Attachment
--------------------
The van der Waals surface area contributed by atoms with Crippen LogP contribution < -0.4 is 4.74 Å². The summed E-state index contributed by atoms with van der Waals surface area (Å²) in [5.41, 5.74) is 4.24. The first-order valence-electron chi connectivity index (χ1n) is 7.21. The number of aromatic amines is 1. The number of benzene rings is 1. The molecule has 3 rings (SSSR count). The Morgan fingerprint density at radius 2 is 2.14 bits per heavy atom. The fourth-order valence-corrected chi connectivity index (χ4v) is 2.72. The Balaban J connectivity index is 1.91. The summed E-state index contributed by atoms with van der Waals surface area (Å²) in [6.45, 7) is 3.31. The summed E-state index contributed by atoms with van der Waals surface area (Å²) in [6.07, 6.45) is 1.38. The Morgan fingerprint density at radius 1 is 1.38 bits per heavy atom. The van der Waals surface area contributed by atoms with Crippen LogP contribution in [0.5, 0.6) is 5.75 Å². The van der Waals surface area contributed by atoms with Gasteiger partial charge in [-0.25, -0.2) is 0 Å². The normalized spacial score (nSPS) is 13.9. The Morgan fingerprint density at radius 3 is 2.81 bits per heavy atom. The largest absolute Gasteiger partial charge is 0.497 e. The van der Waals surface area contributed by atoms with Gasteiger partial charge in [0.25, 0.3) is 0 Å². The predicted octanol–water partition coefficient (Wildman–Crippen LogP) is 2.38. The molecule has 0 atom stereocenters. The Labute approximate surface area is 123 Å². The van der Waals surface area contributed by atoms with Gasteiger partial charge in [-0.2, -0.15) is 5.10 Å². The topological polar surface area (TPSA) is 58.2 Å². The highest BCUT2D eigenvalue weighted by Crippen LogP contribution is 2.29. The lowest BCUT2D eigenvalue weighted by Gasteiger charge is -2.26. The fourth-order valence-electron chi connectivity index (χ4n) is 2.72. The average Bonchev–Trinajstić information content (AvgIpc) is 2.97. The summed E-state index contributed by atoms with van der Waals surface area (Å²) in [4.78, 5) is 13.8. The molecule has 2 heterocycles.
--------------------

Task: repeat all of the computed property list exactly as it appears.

The van der Waals surface area contributed by atoms with Crippen LogP contribution < -0.4 is 4.74 Å². The summed E-state index contributed by atoms with van der Waals surface area (Å²) in [5.41, 5.74) is 4.24. The first-order valence-electron chi connectivity index (χ1n) is 7.21. The number of aromatic amines is 1. The number of benzene rings is 1. The molecule has 3 rings (SSSR count). The Morgan fingerprint density at radius 2 is 2.14 bits per heavy atom. The fourth-order valence-corrected chi connectivity index (χ4v) is 2.72. The Balaban J connectivity index is 1.91. The summed E-state index contributed by atoms with van der Waals surface area (Å²) in [6.45, 7) is 3.31. The summed E-state index contributed by atoms with van der Waals surface area (Å²) in [6.07, 6.45) is 1.38. The Morgan fingerprint density at radius 1 is 1.38 bits per heavy atom. The van der Waals surface area contributed by atoms with Crippen LogP contribution in [0.5, 0.6) is 5.75 Å². The van der Waals surface area contributed by atoms with Gasteiger partial charge in [-0.25, -0.2) is 0 Å². The normalized spacial score (nSPS) is 13.9. The Morgan fingerprint density at radius 3 is 2.81 bits per heavy atom. The largest absolute Gasteiger partial charge is 0.497 e. The van der Waals surface area contributed by atoms with Gasteiger partial charge in [0.25, 0.3) is 0 Å². The predicted octanol–water partition coefficient (Wildman–Crippen LogP) is 2.38. The molecule has 0 atom stereocenters. The Labute approximate surface area is 123 Å². The van der Waals surface area contributed by atoms with Gasteiger partial charge in [-0.2, -0.15) is 5.10 Å². The topological polar surface area (TPSA) is 58.2 Å². The highest BCUT2D eigenvalue weighted by Crippen LogP contribution is 2.29. The lowest BCUT2D eigenvalue weighted by Gasteiger charge is -2.26. The fourth-order valence-electron chi connectivity index (χ4n) is 2.72. The average Bonchev–Trinajstić information content (AvgIpc) is 2.97. The summed E-state index contributed by atoms with van der Waals surface area (Å²) in [4.78, 5) is 13.8. The molecule has 2 heterocycles.